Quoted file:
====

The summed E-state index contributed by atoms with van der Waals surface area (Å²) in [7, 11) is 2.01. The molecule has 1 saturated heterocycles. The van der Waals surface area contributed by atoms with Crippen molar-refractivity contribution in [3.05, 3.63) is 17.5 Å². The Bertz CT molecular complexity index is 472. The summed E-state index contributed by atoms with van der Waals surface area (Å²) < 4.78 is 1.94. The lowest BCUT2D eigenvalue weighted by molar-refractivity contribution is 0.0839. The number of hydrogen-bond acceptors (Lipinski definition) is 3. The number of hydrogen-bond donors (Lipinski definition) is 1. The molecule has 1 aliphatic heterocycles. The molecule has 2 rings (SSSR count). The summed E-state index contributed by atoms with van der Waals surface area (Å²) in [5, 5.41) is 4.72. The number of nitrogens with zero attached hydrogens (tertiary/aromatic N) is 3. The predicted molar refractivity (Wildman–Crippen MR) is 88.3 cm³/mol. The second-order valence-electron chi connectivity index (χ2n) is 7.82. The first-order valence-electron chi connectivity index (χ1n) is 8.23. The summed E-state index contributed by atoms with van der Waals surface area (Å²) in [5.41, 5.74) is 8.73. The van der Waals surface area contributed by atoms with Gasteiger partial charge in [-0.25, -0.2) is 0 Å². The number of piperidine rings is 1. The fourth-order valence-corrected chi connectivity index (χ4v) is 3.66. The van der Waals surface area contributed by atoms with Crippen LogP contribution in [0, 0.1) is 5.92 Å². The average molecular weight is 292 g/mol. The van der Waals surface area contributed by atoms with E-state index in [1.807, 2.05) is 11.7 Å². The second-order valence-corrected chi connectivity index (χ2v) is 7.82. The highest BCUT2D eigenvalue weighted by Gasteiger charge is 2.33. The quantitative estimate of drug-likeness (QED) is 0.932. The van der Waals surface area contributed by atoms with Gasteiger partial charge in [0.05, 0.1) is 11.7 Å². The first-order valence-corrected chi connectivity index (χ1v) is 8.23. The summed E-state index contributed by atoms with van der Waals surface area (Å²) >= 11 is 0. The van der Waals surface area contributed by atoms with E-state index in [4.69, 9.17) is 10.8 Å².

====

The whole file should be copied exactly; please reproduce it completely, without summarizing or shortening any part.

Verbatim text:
The summed E-state index contributed by atoms with van der Waals surface area (Å²) in [7, 11) is 2.01. The molecule has 1 saturated heterocycles. The van der Waals surface area contributed by atoms with Crippen molar-refractivity contribution in [3.05, 3.63) is 17.5 Å². The Bertz CT molecular complexity index is 472. The summed E-state index contributed by atoms with van der Waals surface area (Å²) < 4.78 is 1.94. The lowest BCUT2D eigenvalue weighted by molar-refractivity contribution is 0.0839. The number of hydrogen-bond acceptors (Lipinski definition) is 3. The number of hydrogen-bond donors (Lipinski definition) is 1. The molecule has 1 aliphatic heterocycles. The molecule has 2 rings (SSSR count). The summed E-state index contributed by atoms with van der Waals surface area (Å²) in [5, 5.41) is 4.72. The number of nitrogens with zero attached hydrogens (tertiary/aromatic N) is 3. The predicted molar refractivity (Wildman–Crippen MR) is 88.3 cm³/mol. The second-order valence-electron chi connectivity index (χ2n) is 7.82. The first-order valence-electron chi connectivity index (χ1n) is 8.23. The summed E-state index contributed by atoms with van der Waals surface area (Å²) in [5.41, 5.74) is 8.73. The van der Waals surface area contributed by atoms with Gasteiger partial charge in [-0.25, -0.2) is 0 Å². The number of piperidine rings is 1. The fourth-order valence-corrected chi connectivity index (χ4v) is 3.66. The van der Waals surface area contributed by atoms with Crippen LogP contribution in [0, 0.1) is 5.92 Å². The average molecular weight is 292 g/mol. The van der Waals surface area contributed by atoms with E-state index in [1.807, 2.05) is 11.7 Å². The second-order valence-corrected chi connectivity index (χ2v) is 7.82. The highest BCUT2D eigenvalue weighted by Gasteiger charge is 2.33. The quantitative estimate of drug-likeness (QED) is 0.932. The van der Waals surface area contributed by atoms with Gasteiger partial charge in [0.05, 0.1) is 11.7 Å². The first-order valence-corrected chi connectivity index (χ1v) is 8.23. The summed E-state index contributed by atoms with van der Waals surface area (Å²) >= 11 is 0. The van der Waals surface area contributed by atoms with E-state index in [4.69, 9.17) is 10.8 Å².